Operations will not be open to public observation.

The free-roaming animals are crossing roadways and damaging private property, according to the news release, which failed to mention that Nevada is a fence-out state.

The announcement did not say if the removal was authorized on an emergency basis.

Caliente - Eagle - Silver King Map-1

Captured animals will be taken to the Indian Lakes off-range corrals in Fallon.

Gather stats and daily reports will be posted to this page.

RELATED: BLM Urged to Fight Caliente Legal Action, BLM Concludes Eagle Gather, BLM Ends Silver King Roundup.

Comments Invited on EA for Range Creek Gather Plan

BLM announced on 07/12/19 the beginning of a comment period for an environmental assessment of the Range Creek HMA Gather Plan.  The assessment looks at the effects of a proposed action along with those of its alternatives.

The HMA, in eastern Utah, contains 55,023 acres, according to the EA.  (The HMA page says 83,410 acres.)  The upper limit of the AML is 125, for an aimed-at population density of 2.3 animals per thousand acres.  The current population, estimated to be 282 wild horses, yields a pre-gather density of 5.1 animals per thousand acres.

The density target for all HMAs managed by the BLM is one animal per thousand acres.


The plan allocates 3,267 AUMs per year to privately owned livestock.  The allocation for wild horses is 1,500 AUMs per year (125 × 12).

The AUM budget for livestock yields 544 cow/calf pairs, assuming they graze six months per year, for a population density of 9.9 pairs per thousand acres.  (The resource loading for one wild horse is the same as one cow/calf pair per BLM guidelines.)

These figures are summarized in the following charts:

Range Creek Charts-1

There’s your thriving ecological balance.  Land that only support 2.3 wild horses per thousand acres can support almost five time as many cow/calf pairs.

The proposed action (page 12 in the EA) would remove up to 263 wild horses from the HMA, skew the sex ratio of the remaining herd, and apply contraceptives to mares returned to their home range.

The proposal will shift approximately 3,100 AUMs per year from the horse column to the cattle column, on land set aside for the horses.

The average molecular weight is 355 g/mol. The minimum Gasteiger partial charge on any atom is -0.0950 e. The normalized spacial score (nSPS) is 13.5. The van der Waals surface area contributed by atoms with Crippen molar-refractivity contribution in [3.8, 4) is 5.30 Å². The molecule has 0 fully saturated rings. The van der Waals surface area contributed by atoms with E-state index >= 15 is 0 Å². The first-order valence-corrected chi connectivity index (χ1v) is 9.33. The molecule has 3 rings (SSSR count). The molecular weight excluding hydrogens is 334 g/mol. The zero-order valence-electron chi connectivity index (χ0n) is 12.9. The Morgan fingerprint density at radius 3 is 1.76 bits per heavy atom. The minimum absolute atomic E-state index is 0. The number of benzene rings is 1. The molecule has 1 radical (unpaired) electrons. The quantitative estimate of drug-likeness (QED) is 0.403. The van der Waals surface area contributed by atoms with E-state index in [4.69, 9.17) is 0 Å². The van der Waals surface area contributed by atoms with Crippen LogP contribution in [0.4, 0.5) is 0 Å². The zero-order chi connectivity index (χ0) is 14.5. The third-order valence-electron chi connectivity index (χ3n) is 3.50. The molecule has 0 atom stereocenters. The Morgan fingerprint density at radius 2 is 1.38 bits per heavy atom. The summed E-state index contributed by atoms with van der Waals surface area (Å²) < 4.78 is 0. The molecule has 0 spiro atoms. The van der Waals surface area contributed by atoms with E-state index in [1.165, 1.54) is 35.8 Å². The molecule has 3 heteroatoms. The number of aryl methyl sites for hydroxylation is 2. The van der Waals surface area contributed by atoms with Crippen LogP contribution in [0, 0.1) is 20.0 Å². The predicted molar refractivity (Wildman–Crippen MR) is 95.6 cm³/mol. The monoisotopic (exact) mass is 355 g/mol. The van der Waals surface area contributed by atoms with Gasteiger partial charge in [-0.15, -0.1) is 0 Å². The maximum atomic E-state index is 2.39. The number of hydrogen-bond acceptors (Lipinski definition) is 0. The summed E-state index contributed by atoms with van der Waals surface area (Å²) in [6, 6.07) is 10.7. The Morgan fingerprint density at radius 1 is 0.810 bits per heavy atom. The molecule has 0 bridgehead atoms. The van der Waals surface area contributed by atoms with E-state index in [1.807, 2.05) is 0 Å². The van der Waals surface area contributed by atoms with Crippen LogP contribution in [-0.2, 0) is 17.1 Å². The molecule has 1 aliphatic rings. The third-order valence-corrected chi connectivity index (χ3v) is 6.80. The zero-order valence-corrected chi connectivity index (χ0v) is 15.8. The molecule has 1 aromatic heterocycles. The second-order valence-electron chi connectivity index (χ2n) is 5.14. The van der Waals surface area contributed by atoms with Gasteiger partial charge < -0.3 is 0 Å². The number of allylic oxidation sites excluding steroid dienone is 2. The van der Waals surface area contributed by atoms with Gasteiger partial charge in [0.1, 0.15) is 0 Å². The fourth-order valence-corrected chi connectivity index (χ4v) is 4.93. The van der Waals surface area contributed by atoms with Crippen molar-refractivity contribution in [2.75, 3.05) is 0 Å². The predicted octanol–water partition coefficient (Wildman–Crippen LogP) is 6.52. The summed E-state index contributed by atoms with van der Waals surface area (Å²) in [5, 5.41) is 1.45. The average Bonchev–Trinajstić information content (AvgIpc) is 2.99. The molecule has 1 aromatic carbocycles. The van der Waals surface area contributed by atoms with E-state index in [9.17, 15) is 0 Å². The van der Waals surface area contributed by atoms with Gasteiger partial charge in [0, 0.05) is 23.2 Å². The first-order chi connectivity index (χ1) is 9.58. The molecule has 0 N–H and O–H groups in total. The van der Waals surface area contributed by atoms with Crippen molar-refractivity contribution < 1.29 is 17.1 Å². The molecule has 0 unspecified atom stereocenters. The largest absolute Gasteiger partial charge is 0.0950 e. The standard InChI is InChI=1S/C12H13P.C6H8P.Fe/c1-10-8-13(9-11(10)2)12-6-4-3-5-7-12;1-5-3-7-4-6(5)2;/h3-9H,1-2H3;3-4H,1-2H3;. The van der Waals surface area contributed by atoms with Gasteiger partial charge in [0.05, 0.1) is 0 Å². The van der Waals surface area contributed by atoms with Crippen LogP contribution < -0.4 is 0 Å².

This is because the WHB Act no longer affords the protections sought by Velma.

RELATED: Livestock Grazing in Utah, Range Creek Gather Ended.

Emergency Gather Ordered for Red Rock HMA

BLM said today that approximately 225 wild horses would be removed from the Red Rock HMA west of Las Vegas, starting July 28.  The roundup was prompted by lack of water and rangeland degradation, according to the news release.

Operations will not be open to public observation and captured animals will be taken to the off-range corrals in Ridgecrest, CA (site of the July 4 – 5 earthquakes).

The HMA covers 162,000 acres and has an AML of 27, for an aimed-at population density of 0.2 animals per thousand acres.

Red Rock HMA Map-1

Gather stats and daily reports can be found at this page.

The announcement did not indicate if any advocacy groups had offered to haul water to the horses and if ‘other authorized users’ were present on the HMA.

Roughly half of the 11,000 wild horses and burros gathered from public lands in 2018 were removed on an emergency basis.

Chincoteague Ponies Make Annual Swim

The first leg of the event was yesterday.  Auction was held today, with the return swim set for tomorrow.

The Assateague ponies are split into two herds, one on the Maryland side of the state line and the other on the Virginia side.  The following video by WJZ News in Baltimore covers the Virginia herd, sometimes referred to as the Chincoteague ponies.

How can a herd of 150 animals produce 70 foals annually?  That’s a 50% growth rate, well above the rate seen on public lands in the western U.S.  Sex ratio skewing?

Unwinding the Mess in the Wild Horse World

Off-range corrals are flooded with wild horses and burros because the WHB Act no longer affords the protections sought by Velma.

The original Act, which passed unanimously in Congress, reflected the will of the American people.  The current Act reflects the will of the public-lands ranchers.

It’s time to boot the ranchers off public lands and restore the Act to its original form.

Let them buy their own land, like everybody else, pay market rates for grazing their livestock, and stop sucking on the government teat.

Another Spay ‘Study’ Nears

A story posted today by Oregon Public Broadcasting says it could happen as early as next month at the Off-Range Corrals in Hines.